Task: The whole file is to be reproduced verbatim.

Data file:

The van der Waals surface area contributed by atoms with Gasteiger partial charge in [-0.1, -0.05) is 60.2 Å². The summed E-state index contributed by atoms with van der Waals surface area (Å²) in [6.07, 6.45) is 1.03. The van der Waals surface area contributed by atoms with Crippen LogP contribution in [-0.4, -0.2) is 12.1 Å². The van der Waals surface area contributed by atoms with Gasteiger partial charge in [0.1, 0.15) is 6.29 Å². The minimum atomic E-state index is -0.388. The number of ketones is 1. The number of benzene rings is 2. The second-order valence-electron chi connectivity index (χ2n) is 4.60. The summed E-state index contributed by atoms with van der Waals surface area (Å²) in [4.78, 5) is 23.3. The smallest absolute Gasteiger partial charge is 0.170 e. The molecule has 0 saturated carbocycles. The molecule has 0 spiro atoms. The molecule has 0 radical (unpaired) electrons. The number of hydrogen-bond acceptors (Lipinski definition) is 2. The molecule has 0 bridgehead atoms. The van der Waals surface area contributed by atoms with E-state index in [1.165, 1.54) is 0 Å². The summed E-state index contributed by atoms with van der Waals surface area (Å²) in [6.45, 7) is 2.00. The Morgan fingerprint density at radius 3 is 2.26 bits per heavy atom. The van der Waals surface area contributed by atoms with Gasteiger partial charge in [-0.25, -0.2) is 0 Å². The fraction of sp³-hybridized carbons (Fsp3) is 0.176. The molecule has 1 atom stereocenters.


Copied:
The van der Waals surface area contributed by atoms with Gasteiger partial charge in [-0.1, -0.05) is 60.2 Å². The summed E-state index contributed by atoms with van der Waals surface area (Å²) in [6.07, 6.45) is 1.03. The van der Waals surface area contributed by atoms with Crippen LogP contribution in [-0.4, -0.2) is 12.1 Å². The van der Waals surface area contributed by atoms with Gasteiger partial charge in [0.1, 0.15) is 6.29 Å². The minimum atomic E-state index is -0.388. The number of ketones is 1. The number of benzene rings is 2. The second-order valence-electron chi connectivity index (χ2n) is 4.60. The summed E-state index contributed by atoms with van der Waals surface area (Å²) in [4.78, 5) is 23.3. The smallest absolute Gasteiger partial charge is 0.170 e. The molecule has 0 saturated carbocycles. The molecule has 0 spiro atoms. The molecule has 0 radical (unpaired) electrons. The number of hydrogen-bond acceptors (Lipinski definition) is 2. The molecule has 0 bridgehead atoms. The van der Waals surface area contributed by atoms with E-state index in [1.165, 1.54) is 0 Å². The summed E-state index contributed by atoms with van der Waals surface area (Å²) in [6.45, 7) is 2.00. The Morgan fingerprint density at radius 3 is 2.26 bits per heavy atom. The van der Waals surface area contributed by atoms with Gasteiger partial charge in [-0.25, -0.2) is 0 Å². The fraction of sp³-hybridized carbons (Fsp3) is 0.176. The molecule has 1 atom stereocenters.